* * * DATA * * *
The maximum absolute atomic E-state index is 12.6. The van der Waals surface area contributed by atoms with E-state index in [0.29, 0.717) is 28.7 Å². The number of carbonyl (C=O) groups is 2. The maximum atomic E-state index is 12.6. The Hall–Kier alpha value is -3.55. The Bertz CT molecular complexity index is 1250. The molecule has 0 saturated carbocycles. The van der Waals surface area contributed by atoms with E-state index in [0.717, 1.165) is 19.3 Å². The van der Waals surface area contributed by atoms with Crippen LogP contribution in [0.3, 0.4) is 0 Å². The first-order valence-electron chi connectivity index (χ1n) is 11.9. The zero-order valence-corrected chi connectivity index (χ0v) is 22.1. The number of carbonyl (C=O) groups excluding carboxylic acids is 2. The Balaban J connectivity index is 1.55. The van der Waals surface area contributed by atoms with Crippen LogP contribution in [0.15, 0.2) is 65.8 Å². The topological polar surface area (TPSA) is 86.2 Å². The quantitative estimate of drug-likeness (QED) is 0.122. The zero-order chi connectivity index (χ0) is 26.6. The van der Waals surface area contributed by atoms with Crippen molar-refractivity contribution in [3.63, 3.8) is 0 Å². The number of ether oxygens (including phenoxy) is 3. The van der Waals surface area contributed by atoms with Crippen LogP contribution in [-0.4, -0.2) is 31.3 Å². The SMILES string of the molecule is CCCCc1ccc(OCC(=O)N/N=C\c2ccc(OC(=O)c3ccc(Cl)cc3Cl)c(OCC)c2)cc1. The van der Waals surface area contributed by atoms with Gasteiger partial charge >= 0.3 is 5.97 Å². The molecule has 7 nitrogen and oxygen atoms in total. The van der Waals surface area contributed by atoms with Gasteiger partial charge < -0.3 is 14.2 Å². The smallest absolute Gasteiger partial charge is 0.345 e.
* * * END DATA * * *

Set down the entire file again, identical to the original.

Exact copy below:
The maximum absolute atomic E-state index is 12.6. The van der Waals surface area contributed by atoms with E-state index in [0.29, 0.717) is 28.7 Å². The number of carbonyl (C=O) groups is 2. The maximum atomic E-state index is 12.6. The Hall–Kier alpha value is -3.55. The Bertz CT molecular complexity index is 1250. The molecule has 0 saturated carbocycles. The van der Waals surface area contributed by atoms with E-state index in [0.717, 1.165) is 19.3 Å². The van der Waals surface area contributed by atoms with Crippen LogP contribution in [0.3, 0.4) is 0 Å². The first-order valence-electron chi connectivity index (χ1n) is 11.9. The zero-order valence-corrected chi connectivity index (χ0v) is 22.1. The number of carbonyl (C=O) groups excluding carboxylic acids is 2. The Balaban J connectivity index is 1.55. The van der Waals surface area contributed by atoms with Crippen LogP contribution in [0.15, 0.2) is 65.8 Å². The topological polar surface area (TPSA) is 86.2 Å². The quantitative estimate of drug-likeness (QED) is 0.122. The zero-order chi connectivity index (χ0) is 26.6. The van der Waals surface area contributed by atoms with Crippen molar-refractivity contribution in [3.63, 3.8) is 0 Å². The number of ether oxygens (including phenoxy) is 3. The van der Waals surface area contributed by atoms with Crippen LogP contribution in [-0.4, -0.2) is 31.3 Å². The SMILES string of the molecule is CCCCc1ccc(OCC(=O)N/N=C\c2ccc(OC(=O)c3ccc(Cl)cc3Cl)c(OCC)c2)cc1. The van der Waals surface area contributed by atoms with Gasteiger partial charge >= 0.3 is 5.97 Å². The molecule has 7 nitrogen and oxygen atoms in total. The van der Waals surface area contributed by atoms with Gasteiger partial charge < -0.3 is 14.2 Å². The smallest absolute Gasteiger partial charge is 0.345 e.